How to Create a Dataset for a Text Classification Experiment

This tutorial shows how to create a dataset for a text classification experiment in Cogniflow.

In this example, a two-class experiment is created to train models capable of recognizing whether a restaurant review is positive or negative. So positive and negative are the two classes.

1. Create the CSV File

Create a CSV file containing both reviews (texts) and labels (classes). Each review must be placed in a column with the header 'Text'. Next to it, a column named as 'Label' must have the text's class. Five example rows are shown below:



2. Create the ZIP File

Select the CSV file and compress it into a single ZIP file. Now the dataset is ready to be uploaded to Cogniflow.

3. Upload your Dataset

When creating your experiment you will reach the step when a dataset has to be uploaded. Click on "Browse your files" and upload the ZIP file generated before. Cogniflow will automatically split your dataset into train and validation subsets, with 80% of the data for training and 20% for validation. The split is done randomly.



If you prefer, you also can upload a ZIP file containing your already generated validation subset by clicking on "Advanced options" and again "Browse your files". This way Cogniflow is not going to run the dataset split. This validation subset is created the same way as explained in 1.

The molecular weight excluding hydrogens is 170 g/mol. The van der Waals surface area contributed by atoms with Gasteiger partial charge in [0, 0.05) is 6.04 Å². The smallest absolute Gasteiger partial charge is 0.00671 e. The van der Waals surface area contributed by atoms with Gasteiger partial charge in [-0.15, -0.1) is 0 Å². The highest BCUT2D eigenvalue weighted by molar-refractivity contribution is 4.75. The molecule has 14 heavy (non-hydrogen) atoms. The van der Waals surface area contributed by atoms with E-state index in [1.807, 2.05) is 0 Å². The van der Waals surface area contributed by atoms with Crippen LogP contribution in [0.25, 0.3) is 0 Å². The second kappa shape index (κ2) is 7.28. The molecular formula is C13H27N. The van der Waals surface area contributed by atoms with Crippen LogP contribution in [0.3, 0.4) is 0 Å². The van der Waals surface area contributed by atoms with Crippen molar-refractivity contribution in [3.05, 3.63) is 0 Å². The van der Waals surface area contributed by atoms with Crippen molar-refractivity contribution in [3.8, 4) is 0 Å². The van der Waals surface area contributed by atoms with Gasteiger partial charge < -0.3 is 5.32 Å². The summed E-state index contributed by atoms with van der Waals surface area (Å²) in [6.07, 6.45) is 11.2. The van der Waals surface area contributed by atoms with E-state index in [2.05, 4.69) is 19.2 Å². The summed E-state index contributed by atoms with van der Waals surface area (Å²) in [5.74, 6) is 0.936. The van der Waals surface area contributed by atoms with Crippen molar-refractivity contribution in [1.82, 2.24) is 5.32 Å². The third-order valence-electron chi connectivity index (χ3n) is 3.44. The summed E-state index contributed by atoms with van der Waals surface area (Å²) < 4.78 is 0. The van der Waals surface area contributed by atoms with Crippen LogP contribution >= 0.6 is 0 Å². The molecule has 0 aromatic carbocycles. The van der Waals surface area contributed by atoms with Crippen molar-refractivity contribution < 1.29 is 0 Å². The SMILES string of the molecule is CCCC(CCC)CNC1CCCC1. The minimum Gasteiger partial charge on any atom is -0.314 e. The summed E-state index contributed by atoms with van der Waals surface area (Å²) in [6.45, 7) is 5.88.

When the file/files upload is complete, click on "Next step".

4. Check if Everything is OK

After uploading your dataset, the training process is started. You can double-check if the dataset was correctly created, uploaded, and split by clicking on the "Dataset" tab. Here you can see how much data there is for each category and subset and how it is distributed. Also, it is possible to download the data.



5. How Many Examples do I Need?

We recommend at least between 300-500 text samples per category. The more examples, the more accurate the model will later be.

Example Datasets

BBC News Classification: Train a model capable of a recognizing a BBC News article topic. The dataset has five classes, Business, Entertainment, Politics, Sport and Tech, with 510, 386, 417, 511 and 401 examples, respectively.

Customer Support Intention: Train a model capable of a recognizing the intentions in customer supports comments. The dataset has twenty-seven classes, with a total of 21672 examples, from intentions like 'cancel_order', 'get_refund' or 'complaint'.

Restaurant Reviews: Train a model capable of a recognizing the sentiment in restaurant reviews. The dataset has two classes, Positive and Negative, with 500 examples each.
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